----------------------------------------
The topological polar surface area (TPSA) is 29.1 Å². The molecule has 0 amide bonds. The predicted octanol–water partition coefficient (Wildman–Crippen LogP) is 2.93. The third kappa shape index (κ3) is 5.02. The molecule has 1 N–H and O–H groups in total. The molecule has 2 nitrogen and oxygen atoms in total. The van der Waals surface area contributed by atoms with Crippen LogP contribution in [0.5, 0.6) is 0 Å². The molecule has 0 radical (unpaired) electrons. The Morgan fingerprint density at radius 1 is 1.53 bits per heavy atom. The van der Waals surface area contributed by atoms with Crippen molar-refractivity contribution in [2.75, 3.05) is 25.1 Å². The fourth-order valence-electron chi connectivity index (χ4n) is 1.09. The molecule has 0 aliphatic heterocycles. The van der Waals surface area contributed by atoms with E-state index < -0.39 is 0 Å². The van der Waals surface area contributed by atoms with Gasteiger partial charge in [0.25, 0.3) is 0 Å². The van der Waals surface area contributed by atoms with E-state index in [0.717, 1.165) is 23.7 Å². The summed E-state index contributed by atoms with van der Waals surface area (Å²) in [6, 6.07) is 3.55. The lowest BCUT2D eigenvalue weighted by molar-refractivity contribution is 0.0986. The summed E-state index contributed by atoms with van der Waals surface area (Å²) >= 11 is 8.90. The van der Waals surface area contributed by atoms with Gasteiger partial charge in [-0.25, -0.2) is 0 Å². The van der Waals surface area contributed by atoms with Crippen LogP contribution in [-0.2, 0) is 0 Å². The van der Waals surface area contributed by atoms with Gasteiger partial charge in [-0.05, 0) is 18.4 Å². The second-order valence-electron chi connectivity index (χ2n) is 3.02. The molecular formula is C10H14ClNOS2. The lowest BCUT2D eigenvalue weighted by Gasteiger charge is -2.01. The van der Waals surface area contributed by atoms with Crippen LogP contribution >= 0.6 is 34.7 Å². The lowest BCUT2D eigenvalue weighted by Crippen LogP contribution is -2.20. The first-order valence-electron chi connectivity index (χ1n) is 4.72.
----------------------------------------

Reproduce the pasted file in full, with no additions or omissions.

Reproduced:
The topological polar surface area (TPSA) is 29.1 Å². The molecule has 0 amide bonds. The predicted octanol–water partition coefficient (Wildman–Crippen LogP) is 2.93. The third kappa shape index (κ3) is 5.02. The molecule has 1 N–H and O–H groups in total. The molecule has 2 nitrogen and oxygen atoms in total. The van der Waals surface area contributed by atoms with Crippen LogP contribution in [0.5, 0.6) is 0 Å². The molecule has 0 radical (unpaired) electrons. The Morgan fingerprint density at radius 1 is 1.53 bits per heavy atom. The van der Waals surface area contributed by atoms with Crippen molar-refractivity contribution in [2.75, 3.05) is 25.1 Å². The fourth-order valence-electron chi connectivity index (χ4n) is 1.09. The molecule has 0 aliphatic heterocycles. The van der Waals surface area contributed by atoms with E-state index < -0.39 is 0 Å². The van der Waals surface area contributed by atoms with Gasteiger partial charge in [0.25, 0.3) is 0 Å². The van der Waals surface area contributed by atoms with E-state index in [0.717, 1.165) is 23.7 Å². The summed E-state index contributed by atoms with van der Waals surface area (Å²) in [6, 6.07) is 3.55. The lowest BCUT2D eigenvalue weighted by molar-refractivity contribution is 0.0986. The summed E-state index contributed by atoms with van der Waals surface area (Å²) >= 11 is 8.90. The van der Waals surface area contributed by atoms with Gasteiger partial charge in [-0.25, -0.2) is 0 Å². The van der Waals surface area contributed by atoms with Crippen LogP contribution in [-0.2, 0) is 0 Å². The van der Waals surface area contributed by atoms with Gasteiger partial charge in [-0.05, 0) is 18.4 Å². The second-order valence-electron chi connectivity index (χ2n) is 3.02. The molecular formula is C10H14ClNOS2. The lowest BCUT2D eigenvalue weighted by Gasteiger charge is -2.01. The van der Waals surface area contributed by atoms with Crippen LogP contribution >= 0.6 is 34.7 Å². The lowest BCUT2D eigenvalue weighted by Crippen LogP contribution is -2.20. The first-order valence-electron chi connectivity index (χ1n) is 4.72.